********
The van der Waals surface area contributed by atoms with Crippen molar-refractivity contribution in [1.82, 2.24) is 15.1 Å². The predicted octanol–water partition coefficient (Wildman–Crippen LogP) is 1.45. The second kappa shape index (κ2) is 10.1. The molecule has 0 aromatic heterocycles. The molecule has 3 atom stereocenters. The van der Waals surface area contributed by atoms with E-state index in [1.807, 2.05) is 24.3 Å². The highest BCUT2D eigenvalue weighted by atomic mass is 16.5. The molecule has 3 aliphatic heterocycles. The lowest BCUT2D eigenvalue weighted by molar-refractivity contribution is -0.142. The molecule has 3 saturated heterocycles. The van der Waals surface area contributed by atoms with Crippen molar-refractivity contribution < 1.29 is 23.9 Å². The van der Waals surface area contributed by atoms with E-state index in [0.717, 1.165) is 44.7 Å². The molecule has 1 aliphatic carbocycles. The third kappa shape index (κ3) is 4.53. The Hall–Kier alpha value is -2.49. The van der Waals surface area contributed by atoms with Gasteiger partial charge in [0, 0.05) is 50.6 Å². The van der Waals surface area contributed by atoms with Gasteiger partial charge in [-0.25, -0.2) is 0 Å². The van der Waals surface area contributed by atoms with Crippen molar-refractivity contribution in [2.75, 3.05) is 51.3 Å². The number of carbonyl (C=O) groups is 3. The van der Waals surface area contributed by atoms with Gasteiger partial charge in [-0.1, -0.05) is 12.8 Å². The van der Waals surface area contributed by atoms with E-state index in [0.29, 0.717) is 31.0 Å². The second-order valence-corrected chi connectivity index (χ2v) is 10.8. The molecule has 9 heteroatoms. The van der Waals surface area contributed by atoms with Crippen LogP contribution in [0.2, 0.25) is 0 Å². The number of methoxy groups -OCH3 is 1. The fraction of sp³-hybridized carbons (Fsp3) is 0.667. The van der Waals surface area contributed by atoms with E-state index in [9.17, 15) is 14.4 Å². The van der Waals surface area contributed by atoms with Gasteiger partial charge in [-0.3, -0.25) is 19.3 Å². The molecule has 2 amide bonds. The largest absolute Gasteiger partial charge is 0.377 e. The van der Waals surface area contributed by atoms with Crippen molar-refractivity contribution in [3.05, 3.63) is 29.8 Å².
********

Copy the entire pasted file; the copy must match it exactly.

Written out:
The van der Waals surface area contributed by atoms with Crippen molar-refractivity contribution in [1.82, 2.24) is 15.1 Å². The predicted octanol–water partition coefficient (Wildman–Crippen LogP) is 1.45. The second kappa shape index (κ2) is 10.1. The molecule has 0 aromatic heterocycles. The molecule has 3 atom stereocenters. The van der Waals surface area contributed by atoms with E-state index in [1.807, 2.05) is 24.3 Å². The highest BCUT2D eigenvalue weighted by atomic mass is 16.5. The molecule has 3 aliphatic heterocycles. The lowest BCUT2D eigenvalue weighted by molar-refractivity contribution is -0.142. The molecule has 3 saturated heterocycles. The van der Waals surface area contributed by atoms with Crippen molar-refractivity contribution < 1.29 is 23.9 Å². The van der Waals surface area contributed by atoms with E-state index in [0.717, 1.165) is 44.7 Å². The molecule has 1 aliphatic carbocycles. The third kappa shape index (κ3) is 4.53. The Hall–Kier alpha value is -2.49. The van der Waals surface area contributed by atoms with Gasteiger partial charge in [0, 0.05) is 50.6 Å². The van der Waals surface area contributed by atoms with Gasteiger partial charge in [-0.25, -0.2) is 0 Å². The van der Waals surface area contributed by atoms with Crippen molar-refractivity contribution in [2.75, 3.05) is 51.3 Å². The number of carbonyl (C=O) groups is 3. The van der Waals surface area contributed by atoms with Gasteiger partial charge in [-0.1, -0.05) is 12.8 Å². The van der Waals surface area contributed by atoms with E-state index in [0.29, 0.717) is 31.0 Å². The second-order valence-corrected chi connectivity index (χ2v) is 10.8. The molecule has 9 heteroatoms. The van der Waals surface area contributed by atoms with Crippen LogP contribution in [0.2, 0.25) is 0 Å². The number of methoxy groups -OCH3 is 1. The fraction of sp³-hybridized carbons (Fsp3) is 0.667. The van der Waals surface area contributed by atoms with E-state index in [9.17, 15) is 14.4 Å². The van der Waals surface area contributed by atoms with Gasteiger partial charge in [-0.3, -0.25) is 19.3 Å². The molecule has 2 amide bonds. The largest absolute Gasteiger partial charge is 0.377 e. The van der Waals surface area contributed by atoms with Crippen molar-refractivity contribution in [3.05, 3.63) is 29.8 Å².